Mozart and the Keyboard Culture of His Time

 

Constanze Mozart's Romanticization
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Interviewed by Franz Xaver Niemetschek for his Leben des K. K. Kapellmeisters Wolfgang Gottlieb Mozart nach Originalquellen beschreiben (Prague, 1798), Constanze had this to say: "Mozart ... never touched the piano while writing. When he received the libretto for a vocal composition, he went about for some time, concentrating on it until his imagination was fired. Then he proceeded to work out his ideas at the piano; and only then did he sit down and write." When, three decades later, the London music publisher Vincent Novello and his wife Mary visited and interviewed Constanze, she had idealized this to "He seldom went to the instrument when he composed....When some grand conception was working in his brain, he was purely abstracted, ... but when once arranged in his mind, he needed no pianoforte."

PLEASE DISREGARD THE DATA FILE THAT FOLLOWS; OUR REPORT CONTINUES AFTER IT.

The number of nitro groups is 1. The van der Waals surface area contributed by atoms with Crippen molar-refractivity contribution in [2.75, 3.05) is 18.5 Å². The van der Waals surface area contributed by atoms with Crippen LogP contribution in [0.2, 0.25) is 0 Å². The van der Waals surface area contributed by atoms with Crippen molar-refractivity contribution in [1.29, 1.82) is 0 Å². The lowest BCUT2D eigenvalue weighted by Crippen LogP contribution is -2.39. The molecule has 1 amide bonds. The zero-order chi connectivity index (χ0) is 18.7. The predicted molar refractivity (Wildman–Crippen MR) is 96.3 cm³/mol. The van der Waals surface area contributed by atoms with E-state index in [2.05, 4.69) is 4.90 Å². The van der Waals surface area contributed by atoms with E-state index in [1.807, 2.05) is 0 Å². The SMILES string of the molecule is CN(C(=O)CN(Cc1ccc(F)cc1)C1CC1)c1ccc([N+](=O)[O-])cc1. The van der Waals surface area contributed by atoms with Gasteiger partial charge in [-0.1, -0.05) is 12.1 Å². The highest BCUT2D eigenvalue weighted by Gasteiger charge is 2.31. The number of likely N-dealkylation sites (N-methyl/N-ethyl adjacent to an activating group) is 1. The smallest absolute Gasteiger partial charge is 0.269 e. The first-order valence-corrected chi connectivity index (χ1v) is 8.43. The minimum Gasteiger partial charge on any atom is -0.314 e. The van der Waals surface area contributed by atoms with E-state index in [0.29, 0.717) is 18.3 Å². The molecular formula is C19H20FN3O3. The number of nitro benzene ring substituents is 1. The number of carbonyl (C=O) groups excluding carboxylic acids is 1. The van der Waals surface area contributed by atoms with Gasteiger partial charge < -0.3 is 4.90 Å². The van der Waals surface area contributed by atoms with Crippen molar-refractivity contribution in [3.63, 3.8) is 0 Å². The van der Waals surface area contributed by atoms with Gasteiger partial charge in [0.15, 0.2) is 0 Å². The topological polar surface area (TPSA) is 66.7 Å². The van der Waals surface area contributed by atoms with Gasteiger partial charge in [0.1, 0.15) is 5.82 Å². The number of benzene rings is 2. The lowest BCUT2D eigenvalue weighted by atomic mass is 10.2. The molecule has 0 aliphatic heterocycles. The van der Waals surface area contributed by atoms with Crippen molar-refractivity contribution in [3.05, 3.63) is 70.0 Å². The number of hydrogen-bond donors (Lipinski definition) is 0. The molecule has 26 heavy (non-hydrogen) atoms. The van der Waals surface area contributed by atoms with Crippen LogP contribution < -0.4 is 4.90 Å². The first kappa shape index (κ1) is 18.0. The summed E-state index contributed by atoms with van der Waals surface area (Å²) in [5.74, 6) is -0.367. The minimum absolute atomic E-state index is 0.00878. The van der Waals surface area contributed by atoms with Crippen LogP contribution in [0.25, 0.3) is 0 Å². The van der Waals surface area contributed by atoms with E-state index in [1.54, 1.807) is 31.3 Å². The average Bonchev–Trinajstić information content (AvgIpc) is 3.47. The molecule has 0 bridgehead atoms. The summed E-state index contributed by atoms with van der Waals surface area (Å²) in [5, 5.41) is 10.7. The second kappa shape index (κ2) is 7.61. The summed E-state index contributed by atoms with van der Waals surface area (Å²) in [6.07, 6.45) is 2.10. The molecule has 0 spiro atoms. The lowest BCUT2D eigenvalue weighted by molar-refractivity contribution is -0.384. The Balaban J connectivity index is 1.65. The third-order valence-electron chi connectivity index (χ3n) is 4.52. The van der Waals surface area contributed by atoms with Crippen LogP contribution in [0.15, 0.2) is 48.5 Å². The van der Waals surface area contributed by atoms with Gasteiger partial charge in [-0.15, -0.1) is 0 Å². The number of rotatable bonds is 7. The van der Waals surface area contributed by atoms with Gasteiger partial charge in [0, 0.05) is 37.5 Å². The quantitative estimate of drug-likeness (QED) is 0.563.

It is even possible that, having read the forged letter, Constanze believed it to be genuine.

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Nerina Medici and Rosemary Hughes (eds.), A Mozart Pilgrimage: The Travel Diaries of Vincent & Mary Novello in the Year 1829 (London, 1955).
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Introduction
From Sketch to Completed Work
From Print to CD
How did Mozart Compose?
The Mozart Myth: Tales of a Forgery
Mozart's Images
Mozart's Images Imagined
What the Score Doesn't Tell Us
The Piano Lesson
The Cult of Mozart
Commodification & Kitsch
Credits
Cornell University Division of Rare and Manuscript Collections Cornell University Library

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